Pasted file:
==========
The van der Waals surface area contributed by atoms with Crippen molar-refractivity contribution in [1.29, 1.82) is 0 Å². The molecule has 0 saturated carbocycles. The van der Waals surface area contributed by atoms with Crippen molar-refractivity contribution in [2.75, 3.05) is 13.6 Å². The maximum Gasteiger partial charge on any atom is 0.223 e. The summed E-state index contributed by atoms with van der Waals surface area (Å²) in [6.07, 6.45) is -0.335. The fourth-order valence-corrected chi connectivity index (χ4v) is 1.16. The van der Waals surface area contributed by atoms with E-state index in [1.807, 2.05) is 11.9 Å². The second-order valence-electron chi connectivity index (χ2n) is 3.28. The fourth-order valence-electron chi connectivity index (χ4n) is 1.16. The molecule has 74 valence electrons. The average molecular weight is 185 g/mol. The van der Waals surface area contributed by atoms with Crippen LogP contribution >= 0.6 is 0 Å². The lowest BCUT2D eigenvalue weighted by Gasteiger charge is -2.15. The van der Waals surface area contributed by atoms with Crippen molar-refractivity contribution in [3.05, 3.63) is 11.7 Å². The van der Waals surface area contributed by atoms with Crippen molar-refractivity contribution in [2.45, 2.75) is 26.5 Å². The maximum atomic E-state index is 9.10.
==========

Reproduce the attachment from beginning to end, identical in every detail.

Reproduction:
The van der Waals surface area contributed by atoms with Crippen molar-refractivity contribution in [1.29, 1.82) is 0 Å². The molecule has 0 saturated carbocycles. The van der Waals surface area contributed by atoms with Crippen molar-refractivity contribution in [2.75, 3.05) is 13.6 Å². The maximum Gasteiger partial charge on any atom is 0.223 e. The summed E-state index contributed by atoms with van der Waals surface area (Å²) in [6.07, 6.45) is -0.335. The fourth-order valence-corrected chi connectivity index (χ4v) is 1.16. The van der Waals surface area contributed by atoms with E-state index in [1.807, 2.05) is 11.9 Å². The second-order valence-electron chi connectivity index (χ2n) is 3.28. The fourth-order valence-electron chi connectivity index (χ4n) is 1.16. The molecule has 74 valence electrons. The average molecular weight is 185 g/mol. The van der Waals surface area contributed by atoms with Crippen LogP contribution >= 0.6 is 0 Å². The lowest BCUT2D eigenvalue weighted by Gasteiger charge is -2.15. The van der Waals surface area contributed by atoms with Crippen molar-refractivity contribution in [3.05, 3.63) is 11.7 Å². The van der Waals surface area contributed by atoms with Crippen molar-refractivity contribution in [2.45, 2.75) is 26.5 Å². The maximum atomic E-state index is 9.10.